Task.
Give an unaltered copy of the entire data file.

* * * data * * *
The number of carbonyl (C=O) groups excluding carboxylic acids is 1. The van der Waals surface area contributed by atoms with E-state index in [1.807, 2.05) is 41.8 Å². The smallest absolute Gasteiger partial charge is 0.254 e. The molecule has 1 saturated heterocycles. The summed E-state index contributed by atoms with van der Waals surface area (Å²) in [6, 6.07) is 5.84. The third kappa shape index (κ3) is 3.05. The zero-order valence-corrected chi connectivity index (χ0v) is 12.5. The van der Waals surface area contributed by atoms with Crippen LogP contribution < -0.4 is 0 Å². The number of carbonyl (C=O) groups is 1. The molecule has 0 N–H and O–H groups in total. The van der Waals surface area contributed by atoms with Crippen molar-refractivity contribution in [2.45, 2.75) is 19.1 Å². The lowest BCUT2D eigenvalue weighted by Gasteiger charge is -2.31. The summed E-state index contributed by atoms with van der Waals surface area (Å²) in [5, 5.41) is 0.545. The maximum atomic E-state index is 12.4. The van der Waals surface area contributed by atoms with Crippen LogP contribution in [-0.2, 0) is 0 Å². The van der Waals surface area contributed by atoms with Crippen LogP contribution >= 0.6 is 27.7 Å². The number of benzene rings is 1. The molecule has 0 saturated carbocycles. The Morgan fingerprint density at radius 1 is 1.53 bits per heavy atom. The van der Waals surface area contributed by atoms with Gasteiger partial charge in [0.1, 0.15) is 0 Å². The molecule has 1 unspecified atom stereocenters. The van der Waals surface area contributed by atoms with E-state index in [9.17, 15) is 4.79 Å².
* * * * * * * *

The number of carbonyl (C=O) groups excluding carboxylic acids is 1. The van der Waals surface area contributed by atoms with E-state index in [1.807, 2.05) is 41.8 Å². The smallest absolute Gasteiger partial charge is 0.254 e. The molecule has 1 saturated heterocycles. The summed E-state index contributed by atoms with van der Waals surface area (Å²) in [6, 6.07) is 5.84. The third kappa shape index (κ3) is 3.05. The zero-order valence-corrected chi connectivity index (χ0v) is 12.5. The van der Waals surface area contributed by atoms with Crippen LogP contribution < -0.4 is 0 Å². The number of carbonyl (C=O) groups is 1. The molecule has 0 N–H and O–H groups in total. The van der Waals surface area contributed by atoms with Crippen molar-refractivity contribution in [2.45, 2.75) is 19.1 Å². The lowest BCUT2D eigenvalue weighted by Gasteiger charge is -2.31. The summed E-state index contributed by atoms with van der Waals surface area (Å²) in [5, 5.41) is 0.545. The maximum atomic E-state index is 12.4. The van der Waals surface area contributed by atoms with Crippen LogP contribution in [-0.2, 0) is 0 Å². The van der Waals surface area contributed by atoms with Crippen LogP contribution >= 0.6 is 27.7 Å². The number of benzene rings is 1. The molecule has 0 saturated carbocycles. The Morgan fingerprint density at radius 1 is 1.53 bits per heavy atom. The van der Waals surface area contributed by atoms with Gasteiger partial charge in [0.1, 0.15) is 0 Å². The molecule has 1 unspecified atom stereocenters. The van der Waals surface area contributed by atoms with E-state index in [9.17, 15) is 4.79 Å².